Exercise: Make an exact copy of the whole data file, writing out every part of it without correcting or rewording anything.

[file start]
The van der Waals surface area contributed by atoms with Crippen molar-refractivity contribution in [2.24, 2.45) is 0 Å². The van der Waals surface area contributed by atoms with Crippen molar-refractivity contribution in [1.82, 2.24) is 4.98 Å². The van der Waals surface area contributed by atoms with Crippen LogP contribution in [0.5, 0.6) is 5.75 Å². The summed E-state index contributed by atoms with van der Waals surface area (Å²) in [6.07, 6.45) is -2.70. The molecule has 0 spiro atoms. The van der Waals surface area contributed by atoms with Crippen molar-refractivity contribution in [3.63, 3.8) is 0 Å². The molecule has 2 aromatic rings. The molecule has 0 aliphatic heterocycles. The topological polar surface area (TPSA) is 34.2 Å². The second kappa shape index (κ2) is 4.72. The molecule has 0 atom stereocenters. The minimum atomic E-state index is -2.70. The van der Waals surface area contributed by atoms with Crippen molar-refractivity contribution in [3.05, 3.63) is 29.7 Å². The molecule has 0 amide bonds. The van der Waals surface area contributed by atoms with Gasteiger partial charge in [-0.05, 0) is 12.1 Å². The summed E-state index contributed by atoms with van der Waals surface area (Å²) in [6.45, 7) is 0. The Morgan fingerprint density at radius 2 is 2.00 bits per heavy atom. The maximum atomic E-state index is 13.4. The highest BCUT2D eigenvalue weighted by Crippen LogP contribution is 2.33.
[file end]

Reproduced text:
The van der Waals surface area contributed by atoms with Crippen molar-refractivity contribution in [2.24, 2.45) is 0 Å². The van der Waals surface area contributed by atoms with Crippen molar-refractivity contribution in [1.82, 2.24) is 4.98 Å². The van der Waals surface area contributed by atoms with Crippen LogP contribution in [0.5, 0.6) is 5.75 Å². The summed E-state index contributed by atoms with van der Waals surface area (Å²) in [6.07, 6.45) is -2.70. The molecule has 0 spiro atoms. The van der Waals surface area contributed by atoms with Crippen molar-refractivity contribution in [3.63, 3.8) is 0 Å². The molecule has 2 aromatic rings. The molecule has 0 aliphatic heterocycles. The topological polar surface area (TPSA) is 34.2 Å². The second kappa shape index (κ2) is 4.72. The molecule has 0 atom stereocenters. The minimum atomic E-state index is -2.70. The van der Waals surface area contributed by atoms with Crippen molar-refractivity contribution in [3.05, 3.63) is 29.7 Å². The molecule has 0 amide bonds. The van der Waals surface area contributed by atoms with Gasteiger partial charge in [-0.05, 0) is 12.1 Å². The summed E-state index contributed by atoms with van der Waals surface area (Å²) in [6.45, 7) is 0. The Morgan fingerprint density at radius 2 is 2.00 bits per heavy atom. The maximum atomic E-state index is 13.4. The highest BCUT2D eigenvalue weighted by Crippen LogP contribution is 2.33.